If any cake baked from scratch ever looked like the product of food industry marketing, it’s the cornstarch cake, a plain white cake in which a third or more of the flour is replaced by cornstarch. It seems so obviously a gimmick to get you to use up that ancient box of cornstarch in your pantry—it’s not just for pudding anymore! You might expect to find such a recipe sponsored by the Cornstarch Council, or perhaps in an ad for Argo brand. What’s more, I have never baked anything from scratch that so strongly resembled, in flavor, appearance, and texture, a packaged snack cake. But cornstarch cake was neither factory made nor even factory invented. It appeared in the 1850s, decades before cornstarch was branded and sold in boxes and before manufacturers marketed their products with recipes and cookbooks. Cornstarch cake was the product of ordinary women experimenting at home, looking for shortcuts—hacking their cakes, you might say — and that fact ought to make us rethink some of our assumptions about why Americans started eating “processed” food.
A few years ago I left off my research into historical gastronomy when it became clear that I was onto an idea bigger than the project could contain — a set of interlocking ideas, really, about craft and the body. I’ve decided to simply shake the old project, a sort of biography of gingerbread that is also an encapsulated history of American baking, and let the bigger ideas fall out to be dealt with later. I’d like to have the gingerbread off my plate, pun intended. But I also want to get back to those big ideas, because I think they’re important, and I’m going to use this space to write my way back into them.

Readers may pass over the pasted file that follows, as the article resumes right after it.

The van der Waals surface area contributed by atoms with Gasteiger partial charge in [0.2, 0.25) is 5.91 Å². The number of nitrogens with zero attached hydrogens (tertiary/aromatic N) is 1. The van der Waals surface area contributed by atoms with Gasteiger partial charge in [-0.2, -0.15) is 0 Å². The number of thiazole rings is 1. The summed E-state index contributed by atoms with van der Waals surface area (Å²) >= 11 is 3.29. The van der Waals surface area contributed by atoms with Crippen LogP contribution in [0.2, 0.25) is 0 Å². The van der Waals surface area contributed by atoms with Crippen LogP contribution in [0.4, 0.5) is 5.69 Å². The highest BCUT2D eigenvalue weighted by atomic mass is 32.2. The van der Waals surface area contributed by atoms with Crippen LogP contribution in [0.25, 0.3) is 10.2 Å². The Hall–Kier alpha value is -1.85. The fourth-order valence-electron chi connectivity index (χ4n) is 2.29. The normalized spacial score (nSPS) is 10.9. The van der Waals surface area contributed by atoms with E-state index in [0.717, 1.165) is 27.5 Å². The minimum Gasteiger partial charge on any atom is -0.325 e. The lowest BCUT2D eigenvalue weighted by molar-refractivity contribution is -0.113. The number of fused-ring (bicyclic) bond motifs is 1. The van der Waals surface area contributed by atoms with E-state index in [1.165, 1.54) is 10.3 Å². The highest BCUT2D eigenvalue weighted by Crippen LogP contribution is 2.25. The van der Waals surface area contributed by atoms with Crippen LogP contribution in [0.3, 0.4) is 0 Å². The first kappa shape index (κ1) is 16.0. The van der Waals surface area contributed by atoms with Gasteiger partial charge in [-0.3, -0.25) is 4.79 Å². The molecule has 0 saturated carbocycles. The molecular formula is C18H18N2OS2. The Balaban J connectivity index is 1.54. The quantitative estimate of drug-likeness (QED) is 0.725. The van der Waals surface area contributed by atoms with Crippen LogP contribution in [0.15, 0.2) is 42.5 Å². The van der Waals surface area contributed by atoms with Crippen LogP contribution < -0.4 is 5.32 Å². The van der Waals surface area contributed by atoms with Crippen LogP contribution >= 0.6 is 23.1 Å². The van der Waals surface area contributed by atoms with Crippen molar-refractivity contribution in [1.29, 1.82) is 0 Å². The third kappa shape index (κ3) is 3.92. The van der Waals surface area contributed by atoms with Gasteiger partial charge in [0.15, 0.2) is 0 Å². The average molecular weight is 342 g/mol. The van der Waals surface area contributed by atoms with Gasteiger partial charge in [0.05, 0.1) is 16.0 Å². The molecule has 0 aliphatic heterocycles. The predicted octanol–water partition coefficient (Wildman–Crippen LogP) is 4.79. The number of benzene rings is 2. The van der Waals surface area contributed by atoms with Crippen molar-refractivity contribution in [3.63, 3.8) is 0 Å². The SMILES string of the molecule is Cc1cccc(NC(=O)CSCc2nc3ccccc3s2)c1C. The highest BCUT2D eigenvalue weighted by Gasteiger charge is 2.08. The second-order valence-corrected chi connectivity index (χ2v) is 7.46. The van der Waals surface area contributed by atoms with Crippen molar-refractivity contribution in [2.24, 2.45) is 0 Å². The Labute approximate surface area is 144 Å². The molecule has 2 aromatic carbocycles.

Let me start with a practice that is basic to modern baking, but which home cooks almost never bother with: beating eggs.
As a guy who bakes a lot, I get sort of tired of seeing baking portrayed as some cutesy thing that mommy bloggers do while their toddlers crawl around the kitchen, licking flour off the flour. Nothing against mommy bloggers, understand. Or toddlers. But sometimes I wish there were a more, you know, manly depiction of baking. Enter the sixteenth-century Swiss artist Jost Ammam, who produced this woodcut for The Book of Trades, a collection of illustrated poems…
Yesterday I baked a really wonderful citrus-almond cake, and while I have no complaints at all about the cake, I found the recipe hard to use. I had trouble figuring it out initially, and it was picky without explaining anything. The more I thought about it, though, the problems with this recipe are the problems with practically every published recipe these days. They’re too wordy and dense to be skimmed or consulted quickly by an experienced cook, but they don’t give a real beginner enough help to be successful. Can’t we do better than this?
The winter solstice party was cancelled on account of winter weather, and the world failed to end after all, so we spent Friday evening at home decorating sugar cookies. My nine year-old art director had just received a new box of extremely fancy cookie decorations from her grandmother, and so each batch, two cookie sheets’ worth, took nearly an hour.